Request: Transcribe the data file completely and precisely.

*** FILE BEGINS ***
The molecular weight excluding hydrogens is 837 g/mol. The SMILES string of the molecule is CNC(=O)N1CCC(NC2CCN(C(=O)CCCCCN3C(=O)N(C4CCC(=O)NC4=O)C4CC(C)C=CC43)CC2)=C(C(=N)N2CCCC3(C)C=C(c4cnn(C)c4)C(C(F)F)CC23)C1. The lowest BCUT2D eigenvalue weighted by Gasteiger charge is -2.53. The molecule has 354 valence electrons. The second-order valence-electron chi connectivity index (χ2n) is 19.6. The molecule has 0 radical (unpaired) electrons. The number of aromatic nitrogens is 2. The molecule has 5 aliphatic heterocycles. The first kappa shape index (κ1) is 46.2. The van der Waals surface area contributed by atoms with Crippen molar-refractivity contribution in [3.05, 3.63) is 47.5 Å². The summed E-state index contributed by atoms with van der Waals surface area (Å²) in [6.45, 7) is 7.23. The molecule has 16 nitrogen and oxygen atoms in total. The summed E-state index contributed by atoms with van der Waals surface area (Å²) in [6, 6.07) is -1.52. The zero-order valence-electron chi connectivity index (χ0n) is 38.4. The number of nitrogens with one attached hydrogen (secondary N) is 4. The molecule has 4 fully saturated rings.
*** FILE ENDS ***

The molecular weight excluding hydrogens is 837 g/mol. The SMILES string of the molecule is CNC(=O)N1CCC(NC2CCN(C(=O)CCCCCN3C(=O)N(C4CCC(=O)NC4=O)C4CC(C)C=CC43)CC2)=C(C(=N)N2CCCC3(C)C=C(c4cnn(C)c4)C(C(F)F)CC23)C1. The lowest BCUT2D eigenvalue weighted by Gasteiger charge is -2.53. The molecule has 354 valence electrons. The second-order valence-electron chi connectivity index (χ2n) is 19.6. The molecule has 0 radical (unpaired) electrons. The number of aromatic nitrogens is 2. The molecule has 5 aliphatic heterocycles. The first kappa shape index (κ1) is 46.2. The van der Waals surface area contributed by atoms with Crippen molar-refractivity contribution in [3.05, 3.63) is 47.5 Å². The summed E-state index contributed by atoms with van der Waals surface area (Å²) in [6.45, 7) is 7.23. The molecule has 16 nitrogen and oxygen atoms in total. The summed E-state index contributed by atoms with van der Waals surface area (Å²) in [6, 6.07) is -1.52. The zero-order valence-electron chi connectivity index (χ0n) is 38.4. The number of nitrogens with one attached hydrogen (secondary N) is 4. The molecule has 4 fully saturated rings.